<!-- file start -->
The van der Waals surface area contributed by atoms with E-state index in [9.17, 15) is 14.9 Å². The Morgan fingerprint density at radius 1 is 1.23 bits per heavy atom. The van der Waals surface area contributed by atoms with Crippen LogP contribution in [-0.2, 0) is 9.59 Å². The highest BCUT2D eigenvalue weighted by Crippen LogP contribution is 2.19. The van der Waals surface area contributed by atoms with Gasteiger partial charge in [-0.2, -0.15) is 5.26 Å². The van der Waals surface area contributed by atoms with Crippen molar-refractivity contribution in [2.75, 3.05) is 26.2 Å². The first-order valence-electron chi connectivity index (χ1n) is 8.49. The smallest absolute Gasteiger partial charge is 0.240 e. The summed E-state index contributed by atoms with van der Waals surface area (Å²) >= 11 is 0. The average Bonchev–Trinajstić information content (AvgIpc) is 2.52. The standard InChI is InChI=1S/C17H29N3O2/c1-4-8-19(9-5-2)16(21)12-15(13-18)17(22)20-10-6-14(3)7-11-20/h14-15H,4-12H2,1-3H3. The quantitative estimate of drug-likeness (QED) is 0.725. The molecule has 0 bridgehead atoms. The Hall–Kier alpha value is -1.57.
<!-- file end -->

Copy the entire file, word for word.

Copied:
The van der Waals surface area contributed by atoms with E-state index in [9.17, 15) is 14.9 Å². The Morgan fingerprint density at radius 1 is 1.23 bits per heavy atom. The van der Waals surface area contributed by atoms with Crippen LogP contribution in [-0.2, 0) is 9.59 Å². The highest BCUT2D eigenvalue weighted by Crippen LogP contribution is 2.19. The van der Waals surface area contributed by atoms with Gasteiger partial charge in [-0.2, -0.15) is 5.26 Å². The van der Waals surface area contributed by atoms with Crippen molar-refractivity contribution in [2.75, 3.05) is 26.2 Å². The first-order valence-electron chi connectivity index (χ1n) is 8.49. The smallest absolute Gasteiger partial charge is 0.240 e. The summed E-state index contributed by atoms with van der Waals surface area (Å²) >= 11 is 0. The average Bonchev–Trinajstić information content (AvgIpc) is 2.52. The standard InChI is InChI=1S/C17H29N3O2/c1-4-8-19(9-5-2)16(21)12-15(13-18)17(22)20-10-6-14(3)7-11-20/h14-15H,4-12H2,1-3H3. The quantitative estimate of drug-likeness (QED) is 0.725. The molecule has 0 bridgehead atoms. The Hall–Kier alpha value is -1.57.